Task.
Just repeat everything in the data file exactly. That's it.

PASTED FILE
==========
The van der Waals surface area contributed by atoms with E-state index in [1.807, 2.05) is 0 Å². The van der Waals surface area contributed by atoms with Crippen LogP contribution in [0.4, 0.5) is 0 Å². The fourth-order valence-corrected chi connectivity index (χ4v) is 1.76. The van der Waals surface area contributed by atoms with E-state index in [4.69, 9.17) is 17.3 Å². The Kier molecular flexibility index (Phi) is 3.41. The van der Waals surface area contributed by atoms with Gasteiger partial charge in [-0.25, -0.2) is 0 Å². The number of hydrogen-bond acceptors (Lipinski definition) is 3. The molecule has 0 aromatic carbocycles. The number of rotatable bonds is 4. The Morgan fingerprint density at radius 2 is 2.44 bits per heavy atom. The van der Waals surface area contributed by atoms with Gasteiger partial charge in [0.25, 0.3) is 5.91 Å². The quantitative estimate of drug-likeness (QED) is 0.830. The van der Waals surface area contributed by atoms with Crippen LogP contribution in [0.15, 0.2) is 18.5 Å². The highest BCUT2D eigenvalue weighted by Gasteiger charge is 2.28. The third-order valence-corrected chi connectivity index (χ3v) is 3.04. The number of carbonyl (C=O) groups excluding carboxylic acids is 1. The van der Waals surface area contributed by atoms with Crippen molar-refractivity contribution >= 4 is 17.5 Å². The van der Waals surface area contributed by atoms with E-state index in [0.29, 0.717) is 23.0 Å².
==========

The van der Waals surface area contributed by atoms with E-state index in [1.807, 2.05) is 0 Å². The van der Waals surface area contributed by atoms with Crippen LogP contribution in [0.4, 0.5) is 0 Å². The fourth-order valence-corrected chi connectivity index (χ4v) is 1.76. The van der Waals surface area contributed by atoms with E-state index in [4.69, 9.17) is 17.3 Å². The Kier molecular flexibility index (Phi) is 3.41. The van der Waals surface area contributed by atoms with Gasteiger partial charge in [-0.25, -0.2) is 0 Å². The number of hydrogen-bond acceptors (Lipinski definition) is 3. The molecule has 0 aromatic carbocycles. The number of rotatable bonds is 4. The Morgan fingerprint density at radius 2 is 2.44 bits per heavy atom. The van der Waals surface area contributed by atoms with Gasteiger partial charge in [0.25, 0.3) is 5.91 Å². The quantitative estimate of drug-likeness (QED) is 0.830. The van der Waals surface area contributed by atoms with Crippen LogP contribution in [0.15, 0.2) is 18.5 Å². The highest BCUT2D eigenvalue weighted by Gasteiger charge is 2.28. The third-order valence-corrected chi connectivity index (χ3v) is 3.04. The number of carbonyl (C=O) groups excluding carboxylic acids is 1. The van der Waals surface area contributed by atoms with Crippen molar-refractivity contribution >= 4 is 17.5 Å². The van der Waals surface area contributed by atoms with E-state index in [0.29, 0.717) is 23.0 Å².